Poem of the Week | January 26, 2015

This week we feature a new poem by Nicole Cooley. Cooley is the author of five books, most recently the two collections of poems, Breach (LSU Press 2010) and Milk Dress (Alice James Books 2010). She has received the Walt Whitman Award from the Academy of American Poets, the Emily Dickinson Award from the Poetry Society of America, and a National Endowment for the Arts Grant. She directs the MFA Program in Creative Writing and Literary Translation at Queens College-City University of New York where she is a professor of English. She lives outside of New York City with her husband and two daughters.
Author’s note:

“Posture Board, England 1820” is part of a new sequence of poems based on objects from the wonderful Victoria and Albert Museum of Childhood in London and part of a new manuscript of poems that explores objects—dolls, weird museum collections, discarded things from garage sales—more generally. I am less interested in fine art museums than I am in interested in the ways in which other kinds of museum objects offer a new lexicon, a whole new language. And how objects from other times and places lead you back to yourself whether you want them to or not.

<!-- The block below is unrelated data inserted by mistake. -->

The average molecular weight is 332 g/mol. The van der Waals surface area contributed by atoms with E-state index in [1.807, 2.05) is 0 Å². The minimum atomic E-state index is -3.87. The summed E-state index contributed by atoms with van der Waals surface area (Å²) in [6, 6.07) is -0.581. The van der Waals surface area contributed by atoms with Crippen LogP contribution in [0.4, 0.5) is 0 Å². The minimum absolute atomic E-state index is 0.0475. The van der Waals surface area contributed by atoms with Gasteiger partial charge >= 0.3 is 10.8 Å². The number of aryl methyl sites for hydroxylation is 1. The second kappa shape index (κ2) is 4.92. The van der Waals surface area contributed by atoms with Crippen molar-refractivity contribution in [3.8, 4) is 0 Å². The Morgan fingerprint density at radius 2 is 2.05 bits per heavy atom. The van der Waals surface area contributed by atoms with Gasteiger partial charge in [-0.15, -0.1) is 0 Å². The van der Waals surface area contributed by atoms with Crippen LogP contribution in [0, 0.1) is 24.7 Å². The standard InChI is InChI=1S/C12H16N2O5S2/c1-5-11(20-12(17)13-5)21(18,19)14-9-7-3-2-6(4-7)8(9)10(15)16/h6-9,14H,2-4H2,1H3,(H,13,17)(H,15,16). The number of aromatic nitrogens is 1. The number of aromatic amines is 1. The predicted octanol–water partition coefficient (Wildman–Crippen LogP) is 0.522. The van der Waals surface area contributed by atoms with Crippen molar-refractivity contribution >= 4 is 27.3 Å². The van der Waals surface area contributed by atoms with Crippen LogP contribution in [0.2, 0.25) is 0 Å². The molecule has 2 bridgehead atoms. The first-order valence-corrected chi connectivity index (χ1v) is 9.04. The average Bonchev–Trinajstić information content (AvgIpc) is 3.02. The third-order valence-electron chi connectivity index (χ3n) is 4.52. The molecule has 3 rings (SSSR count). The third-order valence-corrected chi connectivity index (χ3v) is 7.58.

Posture Board, England, 1820


Nothing drowns out the girl’s crying, nothing
will quit the pinch
in my throat, the fist
thudding in my chest
at the child’s grief,
grief for what? For self, for other?


This board has been inscribed with the names of five children who have used it—
Sally, Gatie, Tiny, Ada and Maud.


Her sobbing settles white cotton
over every table and chair,
as if we were abandoning the house.


The board, positioned behind the back of the girl and held in place by her arms, pulled
the shoulders back-


Don’t leave me—

her fingers twist my hair, her fingers itch my skin—


Instead I strap her backpack on like a noose
and carry her crying to the car.